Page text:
# Storing Non Voxel Objects in a Voxel Engine

I was thinking about making a simple voxel based puzzle game and ran into a design question for the coding. If I use an array to represent the voxels, how could I store information for custom objects like doors?

How do voxel games represent objects like doors that can take up more than one voxel of space? What about “L” shaped objects that aren’t rectangular? I assume that each voxel would have an index location of x, y, and z and would be stored in that location in the array.

Thanks for any insight.

For the case of the door, you can have two separate voxels that make up a door: door bottom and door top. If you place a door, place the door bottom and the code should automatically also place the door top voxel above, if there’s room. If not, don’t allow the door to be placed. If you delete either door top or bottom, both door bottom and top should be removed. You can generally use this method for objects that take up a larger amount of space - just compose it of multiple voxel types.

Thanks for the response. I will give that a shot.

Depends on your voxel density. If you’re going for a minecraft-like “large cubes” environment then the above answer is probably the easiest and quickest to implement but you might deal with many exceptions. Otherwise you want to define 2 things, your object’s origin (the root) and it’s density as a separate voxel volume.
Then the rest is basically what you’re doing with collision detection except that instead of a bounding box, you’re using an arbitrary volume and shape.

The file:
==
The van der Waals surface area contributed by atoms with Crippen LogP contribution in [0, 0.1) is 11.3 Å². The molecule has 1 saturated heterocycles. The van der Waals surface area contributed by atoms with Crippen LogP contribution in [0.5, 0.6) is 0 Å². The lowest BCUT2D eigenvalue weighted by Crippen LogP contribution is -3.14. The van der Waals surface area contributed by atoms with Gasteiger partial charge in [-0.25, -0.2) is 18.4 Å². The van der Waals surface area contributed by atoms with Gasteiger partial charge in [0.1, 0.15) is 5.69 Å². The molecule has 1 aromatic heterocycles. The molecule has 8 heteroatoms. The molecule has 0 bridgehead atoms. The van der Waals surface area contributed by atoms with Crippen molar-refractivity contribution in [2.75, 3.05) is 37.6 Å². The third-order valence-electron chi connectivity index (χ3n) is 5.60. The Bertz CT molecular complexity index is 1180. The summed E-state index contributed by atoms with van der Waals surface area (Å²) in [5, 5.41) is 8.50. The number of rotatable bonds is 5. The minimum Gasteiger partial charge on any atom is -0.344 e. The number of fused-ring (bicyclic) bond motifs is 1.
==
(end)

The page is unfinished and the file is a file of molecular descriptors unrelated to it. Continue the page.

With this method you could then give a complex shape to any prop, character, vegetation, etc… in a simple binary format where the origin would be, for example, at the bottom center (or define it manually).

Then again, it’s best to experiment various techniques. I’ve used the one I explained above in a rudimentary 2d landscape generator but this would work just the same in a voxel based world. It’s just an extra dimension. : )

You could as well store “absolute” position of non-voxel object as a XYZ triplet (with Vector3 structure).

This. Use the right tool for the right job. Just because you have a hammer does not mean you should treat everything like it’s a nail.

The voxel data structure is specialised for the storage of voxels. I’d consider something like an Octree for arbitrarily-placed generic 3D objects. Or maybe lists for each world chunk. Or whatever suits the way your game works.

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I was, indeed, thinking of a more Minecraft-like engine as the wording made it sound similar (despite the puzzle part).

I use the method I use because there can be a great amount of doors or other non-voxel objects placed by the player. And because I use ushorts, I can have 65,000ish block types. Having two for a door is a very simple and effective solution. Treating it as a voxel means using the same tile sheet and the same mesh.

Of course, my method is less ideal if you’re dealing with objects that may take up a very large amount of voxels. It depends on what you’re trying to do.

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Oh, I don’t necessarily think there’s anything wrong with your solution. In fact, it sounds like it fits your problem quite well. I was just saying that you don’t have to do everything the same way in cases where it’s not a good fit, and should consider that before jumping into a solution.

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Thanks for the discussion. I’m planning on using larger voxels so making everything a voxel type seems to make the most sense to me.

If I were using more complex objects, it sounds like keeping the voxels and other objects separate would be best.

Out of curiosity, why does the size of the voxels matter here? What kind of “other objects” are you talking about having and what rules will they need to abide by?

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